DH: When we came back to Ireland in 1992, after having been away for so long, we realised how different practice was in this part of the world. During the few years prior to our return, I’d had to deal with people close to me who were affected by cancer. This showed me the need for innovative work in this area. Many of the patients who came to see me in Ireland came with cancer and I was often reminded of the relationship between what goes on in my inner life and how that mirrors what happens in my clinic.
FMcG: How was that for you?
DH: Working with patients with cancer has been among the most exciting, rewarding and difficult experiences I have had in practice. When I realised the devastation a diagnosis of cancer brings, I realised that an extraordinary level of empathy and support is needed. To be able to work in this area, I needed to be willing to explore my own fears and darkness. So much work with cancer has sometimes felt like a burden, but it has brought me to places whare I have deepened as a person and as a practitioner. Ultimately, it is very rewarding and has stretched me to places I had no idea even existed.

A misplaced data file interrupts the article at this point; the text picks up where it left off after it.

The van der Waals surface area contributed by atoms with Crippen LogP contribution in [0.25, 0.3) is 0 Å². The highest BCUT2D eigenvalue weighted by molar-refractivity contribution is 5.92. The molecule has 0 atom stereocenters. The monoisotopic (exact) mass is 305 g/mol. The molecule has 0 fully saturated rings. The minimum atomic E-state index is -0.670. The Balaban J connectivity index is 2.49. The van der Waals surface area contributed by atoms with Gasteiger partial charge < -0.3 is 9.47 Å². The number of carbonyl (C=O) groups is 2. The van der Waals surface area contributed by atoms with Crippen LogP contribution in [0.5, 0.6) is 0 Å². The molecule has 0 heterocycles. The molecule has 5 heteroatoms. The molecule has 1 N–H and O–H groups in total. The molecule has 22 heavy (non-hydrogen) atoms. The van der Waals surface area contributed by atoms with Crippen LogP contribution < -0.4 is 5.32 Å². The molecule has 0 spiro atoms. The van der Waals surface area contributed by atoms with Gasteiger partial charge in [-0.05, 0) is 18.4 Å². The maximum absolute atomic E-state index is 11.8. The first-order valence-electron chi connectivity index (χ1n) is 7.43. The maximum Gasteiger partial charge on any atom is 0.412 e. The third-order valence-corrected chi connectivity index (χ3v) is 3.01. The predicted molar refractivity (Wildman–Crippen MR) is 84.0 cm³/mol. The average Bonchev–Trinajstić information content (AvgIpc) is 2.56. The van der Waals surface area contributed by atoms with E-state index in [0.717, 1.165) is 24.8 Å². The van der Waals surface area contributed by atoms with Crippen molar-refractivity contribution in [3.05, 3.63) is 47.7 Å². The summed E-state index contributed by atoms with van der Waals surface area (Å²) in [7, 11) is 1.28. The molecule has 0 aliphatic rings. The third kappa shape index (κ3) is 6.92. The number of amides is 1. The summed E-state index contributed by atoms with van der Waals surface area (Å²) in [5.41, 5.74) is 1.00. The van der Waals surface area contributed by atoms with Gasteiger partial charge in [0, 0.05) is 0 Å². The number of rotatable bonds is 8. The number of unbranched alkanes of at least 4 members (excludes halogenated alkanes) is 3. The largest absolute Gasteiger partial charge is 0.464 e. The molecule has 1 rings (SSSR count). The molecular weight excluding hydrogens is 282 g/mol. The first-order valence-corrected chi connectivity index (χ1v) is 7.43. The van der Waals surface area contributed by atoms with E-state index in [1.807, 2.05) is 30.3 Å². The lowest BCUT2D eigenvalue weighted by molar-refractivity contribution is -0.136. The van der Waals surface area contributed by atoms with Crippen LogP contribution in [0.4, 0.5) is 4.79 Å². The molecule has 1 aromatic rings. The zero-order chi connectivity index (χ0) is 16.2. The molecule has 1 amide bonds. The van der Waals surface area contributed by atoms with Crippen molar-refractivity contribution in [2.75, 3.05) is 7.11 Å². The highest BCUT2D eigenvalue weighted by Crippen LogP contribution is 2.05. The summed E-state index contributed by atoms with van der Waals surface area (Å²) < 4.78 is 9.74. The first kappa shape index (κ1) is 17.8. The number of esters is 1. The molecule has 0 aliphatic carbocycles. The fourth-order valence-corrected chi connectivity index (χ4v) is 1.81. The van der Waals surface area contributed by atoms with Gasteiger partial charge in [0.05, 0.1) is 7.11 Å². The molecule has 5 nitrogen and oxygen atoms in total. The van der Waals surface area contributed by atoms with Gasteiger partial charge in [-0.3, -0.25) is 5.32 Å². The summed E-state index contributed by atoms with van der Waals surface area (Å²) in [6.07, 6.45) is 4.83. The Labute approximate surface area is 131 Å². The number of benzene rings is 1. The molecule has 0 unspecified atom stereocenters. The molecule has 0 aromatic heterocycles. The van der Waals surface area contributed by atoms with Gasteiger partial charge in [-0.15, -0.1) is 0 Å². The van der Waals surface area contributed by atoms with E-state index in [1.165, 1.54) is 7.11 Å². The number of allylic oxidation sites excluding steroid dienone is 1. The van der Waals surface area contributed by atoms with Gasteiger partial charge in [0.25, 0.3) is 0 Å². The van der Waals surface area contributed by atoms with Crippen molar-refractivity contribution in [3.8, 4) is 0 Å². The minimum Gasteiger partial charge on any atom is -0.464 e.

Over the last years I have also had the privilege of working with many people dying from cancer and have experienced how, even at this last stage of life, homeopathy can bring great healing and solace to patients and their families.
The other main areas my practice covers at the moment are: working with sexual-abuse survivors; treating young opiate-addicted patients; autistic and seriously mentally disturbed children; “psychiatric” patients and those I would consider as undergoing psychic or spiritual crises.
All of this work has led me to search continually for new remedies and more effective ways of working. I realised that there weren’t enough tools in our traditional homeopathic tool kit to treat what was turning up in my practice. My patients challenged me to come up with new tools.
FMcG: How did you do this?
DH: I struggled for a while until I became aware of the depths and range of shamanic work. In traditional societies, a shaman would be recognised as an individual who had the courage to overcome his/her own illness and in the process had developed the skills and power to use different states of consciousness to heal others. I realised that in these traditions were tools, concepts and training which I could learn from. I travelled and met with native healers from different countries and realised that many of the “hopeless” conditions that patients brought to my practice could be helped by traditional healing techniques. There were age-old tools, remedies available to support people through their life crises.
I became fascinated by patients who presented with states diagnosed as psychotic, schizophrenia, mania; hearing voices or seeing visions imperceptible to their doctors or myself. In older, indigenous cultures these states would be seen as normal; here these patients were being put into psychiatric wards and on medication.